Children who have to undergo surgery before they're 4 years old may experience some long-term negative effects, but not because of the operation – rather, because of the anesthesia. A new study has discovered some alarming cognitive outcomes of using general anesthesia on young children. The research, which was published in the scientific journal Pediatrics, discovered that children who'd been exposed to general anesthesia scored much lower on IQ tests and listening comprehension assessments later in life than children who hadn't.
How the study was conducted
Researchers at the Cincinnati Children's Hospital Medical Center studied 106 participants between the ages of 5 and 18; 53 had undergone general anesthesia before the age of 4, while 53 had not. Other factors that could affect IQ scores, like age, right- or left-handedness and socioeconomic status, were all controlled. Although those who had been exposed to anesthesia still had IQ scores within the norm, they had lower scores than the other participants. Researchers also discovered that the children who showed lower IQ and comprehension scores had lower gray matter density, which they believe to be another effect of the anesthesia.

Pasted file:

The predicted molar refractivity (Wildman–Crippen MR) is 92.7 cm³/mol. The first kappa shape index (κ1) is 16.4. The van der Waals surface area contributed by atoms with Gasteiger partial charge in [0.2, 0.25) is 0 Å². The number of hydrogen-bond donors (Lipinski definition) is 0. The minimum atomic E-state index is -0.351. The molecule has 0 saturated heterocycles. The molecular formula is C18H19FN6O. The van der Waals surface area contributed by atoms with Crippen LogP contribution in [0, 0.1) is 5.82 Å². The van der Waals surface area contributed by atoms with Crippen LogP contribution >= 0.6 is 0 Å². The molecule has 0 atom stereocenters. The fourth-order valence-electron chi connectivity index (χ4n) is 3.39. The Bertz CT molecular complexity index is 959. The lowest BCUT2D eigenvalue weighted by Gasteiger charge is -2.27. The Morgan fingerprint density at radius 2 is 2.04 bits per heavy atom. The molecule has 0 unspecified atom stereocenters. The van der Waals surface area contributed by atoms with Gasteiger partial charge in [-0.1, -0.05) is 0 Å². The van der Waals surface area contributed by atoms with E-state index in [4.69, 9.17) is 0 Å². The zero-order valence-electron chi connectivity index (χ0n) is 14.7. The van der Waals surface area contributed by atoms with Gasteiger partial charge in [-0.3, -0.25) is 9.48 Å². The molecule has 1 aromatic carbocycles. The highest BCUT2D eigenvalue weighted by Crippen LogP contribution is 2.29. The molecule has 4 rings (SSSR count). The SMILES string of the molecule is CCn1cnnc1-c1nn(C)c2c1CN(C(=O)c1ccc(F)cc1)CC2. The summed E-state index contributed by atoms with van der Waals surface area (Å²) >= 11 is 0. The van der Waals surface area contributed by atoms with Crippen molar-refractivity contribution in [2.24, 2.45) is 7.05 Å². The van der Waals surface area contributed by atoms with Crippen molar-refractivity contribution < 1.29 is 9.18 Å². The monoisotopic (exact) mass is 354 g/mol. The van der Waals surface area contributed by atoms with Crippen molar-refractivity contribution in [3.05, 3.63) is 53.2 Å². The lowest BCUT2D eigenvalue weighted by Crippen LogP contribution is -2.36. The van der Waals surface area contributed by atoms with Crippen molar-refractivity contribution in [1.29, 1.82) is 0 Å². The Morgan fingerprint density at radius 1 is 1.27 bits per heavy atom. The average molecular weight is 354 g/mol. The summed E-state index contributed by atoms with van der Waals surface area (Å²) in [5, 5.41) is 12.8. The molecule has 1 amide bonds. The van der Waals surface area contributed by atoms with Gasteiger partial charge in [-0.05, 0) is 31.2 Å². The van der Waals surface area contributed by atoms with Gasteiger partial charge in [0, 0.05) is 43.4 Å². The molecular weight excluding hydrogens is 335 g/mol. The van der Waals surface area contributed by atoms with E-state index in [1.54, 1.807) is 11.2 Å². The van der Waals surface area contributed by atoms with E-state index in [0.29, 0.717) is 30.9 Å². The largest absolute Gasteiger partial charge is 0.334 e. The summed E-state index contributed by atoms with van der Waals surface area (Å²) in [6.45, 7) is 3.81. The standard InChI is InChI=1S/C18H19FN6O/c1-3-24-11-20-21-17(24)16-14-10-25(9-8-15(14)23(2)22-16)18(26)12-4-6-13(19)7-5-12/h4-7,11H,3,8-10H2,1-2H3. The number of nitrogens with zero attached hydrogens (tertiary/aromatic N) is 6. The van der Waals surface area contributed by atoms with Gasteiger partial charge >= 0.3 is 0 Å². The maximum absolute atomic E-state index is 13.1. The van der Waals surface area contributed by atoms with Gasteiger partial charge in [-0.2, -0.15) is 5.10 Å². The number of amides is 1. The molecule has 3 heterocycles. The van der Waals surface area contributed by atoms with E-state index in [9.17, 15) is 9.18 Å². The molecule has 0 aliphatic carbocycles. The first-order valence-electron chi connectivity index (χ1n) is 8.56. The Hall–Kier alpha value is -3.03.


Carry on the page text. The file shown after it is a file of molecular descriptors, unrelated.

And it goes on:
What do researchers say?
According to Andreas Loepke, head author of the study and an anesthesiologist in the Department of Anesthesiology at Cincinnati Children's Hospital, the study is alarming because the surgeries that children undergo are largely to treat life-threatening conditions and other serious concerns.
"The ultimate goal of our laboratory and clinical research is to improve safety and outcomes in young children who have no choice but to undergo surgery with anesthesia to treat their serious health concerns," Loepke said in a statement. "We also have to better understand to what extent anesthetics and other factors contribute to learning abnormalities in children before making drastic changes to our current practice, which by all measures has become very safe."
Researchers also noted that the outcome of the study is not altogether unexpected. Previous research they've done on laboratory rats and mice has shown that surgical anesthesia can lead to cell death and the permanent loss of neurons.
As Loepke said, though, the surgeries young children undergo often can't be postponed or avoided, which means the negative effects may not outweigh the need for general anesthesia. Loepke and his fellow researchers said that more research must be done to determine possible solutions to the problem. They believe further studies could help the medical world come up with strategies to mitigate the long-term negative effects of anesthesia.